Intradermal Nodular Fasciitis – A Rare Lesion: Clinicopathologic Analysis of 21 Cases
S de Feraudy, CDM Fletcher. Brigham and Women's Hospital and Harvard Medical School, Boston, MA
Background: Nodular fasciitis, a benign myofibroblastic proliferation that occurs in the subcutaneous tissues of the upper extremities, trunk, and head and neck of young adults, is not widely recognized to arise primarily within the dermis. The purpose of this study was to examine the clinicopathologic and immunohistochemical features of a series of intradermal nodular fasciitis.
Design: Clinical and pathologic features and immunohistochemistry were evaluated in 21 cases of intradermal nodular fasciitis retrieved from consult files, in some of which a diagnosis of sarcoma had originally been suggested. Clinical follow-up was obtained from medical records and referring physicians.
Results: 11 patients were female and 10 were male, with a median age of 27.5 years (range 8-77). 9 lesions arose on the trunk, 8 on the limbs, 4 on the head and neck. Pre-operative duration ranged from a few weeks to 12 months. Tumors presented as a solitary swelling, ulcerated or bleeding mass. Grossly, the lesions were solid, nodular, rubbery, or firm and 0.7 to 3 cm in greatest dimension. Histologically, the lesions were well-circumscribed, unencapsulated tumor nodules involving the reticular dermis in 13 cases and the deeper half of the dermis with superficial extension into the subcutaneous tissue in 6 cases. The epidermis was ulcerated in 11 cases. Tumors were composed of palely eosinophilic spindle cells with plump, spindle to oval nuclei, small nucleoli and indistinct cytoplasmic borders, arranged in short intersecting bundles, which in some areas exhibited a storiform pattern, set in a microcystic myxoid stroma. In a third of the cases, occasional multinucleate giant cells of osteoclastic type were identified. 3 cases were associated with extensive stromal hemorrhage, 3 cases showed keloidal hyalinisation, and in 2 cases there was metaplastic ossification. The median mitotic index was 2 per 10 hpf (range 1 to 6 per 10 hpf). Scattered collections of lymphocytes, less often plasma cells and extravasated red blood cells and hemosiderin were present. Immunostaining for smooth muscle actin was strongly positive in 8/9 cases while S-100 and caldesmon staining were negative in all cases examined. None of the lesions has recurred or metastasized.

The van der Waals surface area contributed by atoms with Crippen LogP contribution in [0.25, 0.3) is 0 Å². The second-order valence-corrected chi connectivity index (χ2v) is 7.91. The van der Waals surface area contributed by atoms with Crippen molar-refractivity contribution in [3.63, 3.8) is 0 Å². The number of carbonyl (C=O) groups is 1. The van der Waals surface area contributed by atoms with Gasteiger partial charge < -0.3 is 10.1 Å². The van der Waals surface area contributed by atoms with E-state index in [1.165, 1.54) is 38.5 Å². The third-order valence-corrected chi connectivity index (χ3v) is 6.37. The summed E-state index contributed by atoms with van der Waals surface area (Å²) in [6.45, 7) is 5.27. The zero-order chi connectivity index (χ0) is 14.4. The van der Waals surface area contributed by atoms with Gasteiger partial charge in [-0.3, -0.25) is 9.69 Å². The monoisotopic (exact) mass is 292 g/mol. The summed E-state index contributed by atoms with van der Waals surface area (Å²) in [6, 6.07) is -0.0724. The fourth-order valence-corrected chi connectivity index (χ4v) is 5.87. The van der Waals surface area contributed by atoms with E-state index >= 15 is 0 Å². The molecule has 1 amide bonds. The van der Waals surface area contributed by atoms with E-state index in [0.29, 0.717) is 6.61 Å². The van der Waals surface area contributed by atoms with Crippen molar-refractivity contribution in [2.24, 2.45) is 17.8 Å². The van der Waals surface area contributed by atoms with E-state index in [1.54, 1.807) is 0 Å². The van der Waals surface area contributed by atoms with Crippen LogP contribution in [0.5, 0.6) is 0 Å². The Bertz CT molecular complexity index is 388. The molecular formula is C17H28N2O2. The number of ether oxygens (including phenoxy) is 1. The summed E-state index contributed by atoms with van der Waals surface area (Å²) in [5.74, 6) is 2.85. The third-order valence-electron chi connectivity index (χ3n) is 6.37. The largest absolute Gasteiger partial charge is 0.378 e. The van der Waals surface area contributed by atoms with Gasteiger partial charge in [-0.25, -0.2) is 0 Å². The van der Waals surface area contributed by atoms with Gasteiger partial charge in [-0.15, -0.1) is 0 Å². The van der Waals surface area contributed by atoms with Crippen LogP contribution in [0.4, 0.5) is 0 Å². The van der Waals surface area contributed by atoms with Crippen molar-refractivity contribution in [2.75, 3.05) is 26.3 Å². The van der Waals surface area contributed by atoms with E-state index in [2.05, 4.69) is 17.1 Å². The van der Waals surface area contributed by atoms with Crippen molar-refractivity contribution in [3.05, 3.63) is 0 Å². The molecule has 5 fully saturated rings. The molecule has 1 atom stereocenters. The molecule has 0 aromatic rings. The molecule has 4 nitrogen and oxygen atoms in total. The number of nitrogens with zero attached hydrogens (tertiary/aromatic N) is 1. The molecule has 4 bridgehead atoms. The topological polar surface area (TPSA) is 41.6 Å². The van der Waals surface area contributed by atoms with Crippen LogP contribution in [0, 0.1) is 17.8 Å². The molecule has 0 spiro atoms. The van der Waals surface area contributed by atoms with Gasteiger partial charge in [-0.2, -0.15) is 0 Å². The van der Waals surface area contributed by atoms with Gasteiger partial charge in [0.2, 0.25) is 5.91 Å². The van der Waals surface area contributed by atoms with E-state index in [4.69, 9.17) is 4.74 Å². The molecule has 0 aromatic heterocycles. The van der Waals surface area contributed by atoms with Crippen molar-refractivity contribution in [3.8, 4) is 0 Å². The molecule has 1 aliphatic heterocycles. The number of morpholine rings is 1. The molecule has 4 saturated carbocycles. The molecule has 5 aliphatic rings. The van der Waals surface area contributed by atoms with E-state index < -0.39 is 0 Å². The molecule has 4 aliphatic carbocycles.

Conclusions: Intradermal nodular fasciitis occurs most commonly on the trunk of young adults, appears to show morphologic features similar to nodular fasciitis at conventional sites and should not be confused with sarcoma.
Wednesday, March 24, 2010 1:00 PM
Poster Session VI # 104, Wednesday Afternoon